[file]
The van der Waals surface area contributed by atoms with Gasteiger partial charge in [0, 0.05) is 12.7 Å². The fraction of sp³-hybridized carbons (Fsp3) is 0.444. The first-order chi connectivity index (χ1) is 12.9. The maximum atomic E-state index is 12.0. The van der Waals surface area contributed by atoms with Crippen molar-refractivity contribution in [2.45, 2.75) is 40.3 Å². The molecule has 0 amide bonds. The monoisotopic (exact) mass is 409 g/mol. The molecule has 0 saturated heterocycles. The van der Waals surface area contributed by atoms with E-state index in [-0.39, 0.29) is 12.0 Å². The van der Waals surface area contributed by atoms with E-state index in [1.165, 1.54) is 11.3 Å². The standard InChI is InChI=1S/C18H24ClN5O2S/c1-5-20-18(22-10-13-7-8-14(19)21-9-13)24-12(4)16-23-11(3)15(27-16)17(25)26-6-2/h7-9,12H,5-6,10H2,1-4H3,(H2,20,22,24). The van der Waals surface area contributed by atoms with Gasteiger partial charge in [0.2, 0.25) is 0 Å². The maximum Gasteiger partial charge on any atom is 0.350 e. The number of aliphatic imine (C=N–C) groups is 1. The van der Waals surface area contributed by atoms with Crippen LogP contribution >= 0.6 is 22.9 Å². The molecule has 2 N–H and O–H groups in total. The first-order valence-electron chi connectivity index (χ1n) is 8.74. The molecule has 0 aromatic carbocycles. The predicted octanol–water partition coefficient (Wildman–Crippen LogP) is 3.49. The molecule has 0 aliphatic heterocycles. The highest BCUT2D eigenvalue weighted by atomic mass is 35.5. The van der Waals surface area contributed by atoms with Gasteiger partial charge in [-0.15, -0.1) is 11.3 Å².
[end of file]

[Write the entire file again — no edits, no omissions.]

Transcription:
The van der Waals surface area contributed by atoms with Gasteiger partial charge in [0, 0.05) is 12.7 Å². The fraction of sp³-hybridized carbons (Fsp3) is 0.444. The first-order chi connectivity index (χ1) is 12.9. The maximum atomic E-state index is 12.0. The van der Waals surface area contributed by atoms with Crippen molar-refractivity contribution in [2.45, 2.75) is 40.3 Å². The molecule has 0 amide bonds. The monoisotopic (exact) mass is 409 g/mol. The molecule has 0 saturated heterocycles. The van der Waals surface area contributed by atoms with E-state index in [-0.39, 0.29) is 12.0 Å². The van der Waals surface area contributed by atoms with E-state index in [1.165, 1.54) is 11.3 Å². The standard InChI is InChI=1S/C18H24ClN5O2S/c1-5-20-18(22-10-13-7-8-14(19)21-9-13)24-12(4)16-23-11(3)15(27-16)17(25)26-6-2/h7-9,12H,5-6,10H2,1-4H3,(H2,20,22,24). The van der Waals surface area contributed by atoms with Gasteiger partial charge in [0.2, 0.25) is 0 Å². The maximum Gasteiger partial charge on any atom is 0.350 e. The number of aliphatic imine (C=N–C) groups is 1. The van der Waals surface area contributed by atoms with Crippen LogP contribution >= 0.6 is 22.9 Å². The molecule has 2 N–H and O–H groups in total. The first-order valence-electron chi connectivity index (χ1n) is 8.74. The molecule has 0 aromatic carbocycles. The predicted octanol–water partition coefficient (Wildman–Crippen LogP) is 3.49. The molecule has 0 aliphatic heterocycles. The highest BCUT2D eigenvalue weighted by atomic mass is 35.5. The van der Waals surface area contributed by atoms with Gasteiger partial charge in [-0.15, -0.1) is 11.3 Å².